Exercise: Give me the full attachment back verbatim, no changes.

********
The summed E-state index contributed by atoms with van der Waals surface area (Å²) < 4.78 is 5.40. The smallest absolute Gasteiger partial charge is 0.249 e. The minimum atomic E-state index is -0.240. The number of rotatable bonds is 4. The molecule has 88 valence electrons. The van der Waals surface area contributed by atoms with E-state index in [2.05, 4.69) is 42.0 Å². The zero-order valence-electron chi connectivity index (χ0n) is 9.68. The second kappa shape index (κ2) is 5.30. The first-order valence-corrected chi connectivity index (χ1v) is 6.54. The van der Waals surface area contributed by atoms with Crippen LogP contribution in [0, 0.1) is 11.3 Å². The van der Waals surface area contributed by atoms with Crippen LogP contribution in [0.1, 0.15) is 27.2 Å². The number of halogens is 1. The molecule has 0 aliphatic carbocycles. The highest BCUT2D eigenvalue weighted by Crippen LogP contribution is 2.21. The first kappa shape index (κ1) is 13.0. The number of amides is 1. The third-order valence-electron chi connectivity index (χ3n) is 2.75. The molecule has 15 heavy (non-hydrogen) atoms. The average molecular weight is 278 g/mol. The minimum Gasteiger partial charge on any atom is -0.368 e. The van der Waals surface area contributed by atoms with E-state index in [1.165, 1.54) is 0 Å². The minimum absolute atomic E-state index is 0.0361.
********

The summed E-state index contributed by atoms with van der Waals surface area (Å²) < 4.78 is 5.40. The smallest absolute Gasteiger partial charge is 0.249 e. The minimum atomic E-state index is -0.240. The number of rotatable bonds is 4. The molecule has 88 valence electrons. The van der Waals surface area contributed by atoms with E-state index in [2.05, 4.69) is 42.0 Å². The zero-order valence-electron chi connectivity index (χ0n) is 9.68. The second kappa shape index (κ2) is 5.30. The first-order valence-corrected chi connectivity index (χ1v) is 6.54. The van der Waals surface area contributed by atoms with Crippen LogP contribution in [0, 0.1) is 11.3 Å². The van der Waals surface area contributed by atoms with Crippen LogP contribution in [0.1, 0.15) is 27.2 Å². The number of halogens is 1. The molecule has 0 aliphatic carbocycles. The highest BCUT2D eigenvalue weighted by Crippen LogP contribution is 2.21. The first kappa shape index (κ1) is 13.0. The number of amides is 1. The third-order valence-electron chi connectivity index (χ3n) is 2.75. The molecule has 15 heavy (non-hydrogen) atoms. The average molecular weight is 278 g/mol. The minimum Gasteiger partial charge on any atom is -0.368 e. The van der Waals surface area contributed by atoms with E-state index in [1.165, 1.54) is 0 Å². The minimum absolute atomic E-state index is 0.0361.